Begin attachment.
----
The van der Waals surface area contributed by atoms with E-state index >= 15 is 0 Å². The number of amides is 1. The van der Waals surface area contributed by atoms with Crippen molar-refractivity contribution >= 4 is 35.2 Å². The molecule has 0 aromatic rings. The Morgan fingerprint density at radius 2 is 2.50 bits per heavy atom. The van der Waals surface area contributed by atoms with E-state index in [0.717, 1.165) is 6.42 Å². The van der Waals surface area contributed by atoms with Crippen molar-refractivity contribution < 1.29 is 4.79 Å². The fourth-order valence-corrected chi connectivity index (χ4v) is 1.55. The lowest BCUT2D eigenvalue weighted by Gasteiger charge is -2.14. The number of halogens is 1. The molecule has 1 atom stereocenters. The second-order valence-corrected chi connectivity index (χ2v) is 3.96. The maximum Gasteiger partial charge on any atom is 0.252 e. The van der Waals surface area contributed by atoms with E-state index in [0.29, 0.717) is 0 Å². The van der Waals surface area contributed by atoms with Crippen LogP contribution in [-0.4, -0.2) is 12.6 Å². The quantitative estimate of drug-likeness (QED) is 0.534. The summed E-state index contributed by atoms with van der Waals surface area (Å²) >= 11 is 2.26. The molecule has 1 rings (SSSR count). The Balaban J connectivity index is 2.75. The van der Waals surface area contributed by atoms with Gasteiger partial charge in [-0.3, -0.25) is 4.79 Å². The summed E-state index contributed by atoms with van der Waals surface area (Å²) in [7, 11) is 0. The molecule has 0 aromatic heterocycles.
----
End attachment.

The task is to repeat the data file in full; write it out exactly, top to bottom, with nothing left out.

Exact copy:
The van der Waals surface area contributed by atoms with E-state index >= 15 is 0 Å². The number of amides is 1. The van der Waals surface area contributed by atoms with Crippen molar-refractivity contribution >= 4 is 35.2 Å². The molecule has 0 aromatic rings. The Morgan fingerprint density at radius 2 is 2.50 bits per heavy atom. The van der Waals surface area contributed by atoms with E-state index in [0.717, 1.165) is 6.42 Å². The van der Waals surface area contributed by atoms with Crippen molar-refractivity contribution < 1.29 is 4.79 Å². The fourth-order valence-corrected chi connectivity index (χ4v) is 1.55. The lowest BCUT2D eigenvalue weighted by Gasteiger charge is -2.14. The number of halogens is 1. The molecule has 1 atom stereocenters. The second-order valence-corrected chi connectivity index (χ2v) is 3.96. The maximum Gasteiger partial charge on any atom is 0.252 e. The van der Waals surface area contributed by atoms with E-state index in [0.29, 0.717) is 0 Å². The van der Waals surface area contributed by atoms with Crippen LogP contribution in [-0.4, -0.2) is 12.6 Å². The quantitative estimate of drug-likeness (QED) is 0.534. The summed E-state index contributed by atoms with van der Waals surface area (Å²) >= 11 is 2.26. The molecule has 1 rings (SSSR count). The Balaban J connectivity index is 2.75. The van der Waals surface area contributed by atoms with Gasteiger partial charge in [-0.3, -0.25) is 4.79 Å². The summed E-state index contributed by atoms with van der Waals surface area (Å²) in [7, 11) is 0. The molecule has 0 aromatic heterocycles.